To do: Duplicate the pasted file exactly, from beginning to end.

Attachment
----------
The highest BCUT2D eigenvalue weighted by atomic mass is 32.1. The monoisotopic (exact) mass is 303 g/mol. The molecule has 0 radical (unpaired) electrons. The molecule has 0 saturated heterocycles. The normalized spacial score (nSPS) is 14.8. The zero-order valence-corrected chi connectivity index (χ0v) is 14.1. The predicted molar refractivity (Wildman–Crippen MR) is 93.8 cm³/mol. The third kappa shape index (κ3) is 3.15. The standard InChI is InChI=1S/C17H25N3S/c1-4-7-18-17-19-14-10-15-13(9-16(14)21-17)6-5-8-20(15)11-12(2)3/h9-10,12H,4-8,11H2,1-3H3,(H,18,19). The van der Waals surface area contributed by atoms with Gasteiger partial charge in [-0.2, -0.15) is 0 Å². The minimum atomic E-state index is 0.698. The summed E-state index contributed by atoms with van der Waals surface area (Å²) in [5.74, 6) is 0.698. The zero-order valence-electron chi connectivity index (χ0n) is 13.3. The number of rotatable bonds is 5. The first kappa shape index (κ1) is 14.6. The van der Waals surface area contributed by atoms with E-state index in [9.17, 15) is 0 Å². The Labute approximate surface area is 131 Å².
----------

The highest BCUT2D eigenvalue weighted by atomic mass is 32.1. The monoisotopic (exact) mass is 303 g/mol. The molecule has 0 radical (unpaired) electrons. The molecule has 0 saturated heterocycles. The normalized spacial score (nSPS) is 14.8. The zero-order valence-corrected chi connectivity index (χ0v) is 14.1. The predicted molar refractivity (Wildman–Crippen MR) is 93.8 cm³/mol. The third kappa shape index (κ3) is 3.15. The standard InChI is InChI=1S/C17H25N3S/c1-4-7-18-17-19-14-10-15-13(9-16(14)21-17)6-5-8-20(15)11-12(2)3/h9-10,12H,4-8,11H2,1-3H3,(H,18,19). The van der Waals surface area contributed by atoms with Gasteiger partial charge in [-0.2, -0.15) is 0 Å². The minimum atomic E-state index is 0.698. The summed E-state index contributed by atoms with van der Waals surface area (Å²) in [5.74, 6) is 0.698. The zero-order valence-electron chi connectivity index (χ0n) is 13.3. The number of rotatable bonds is 5. The first kappa shape index (κ1) is 14.6. The van der Waals surface area contributed by atoms with E-state index in [9.17, 15) is 0 Å². The Labute approximate surface area is 131 Å².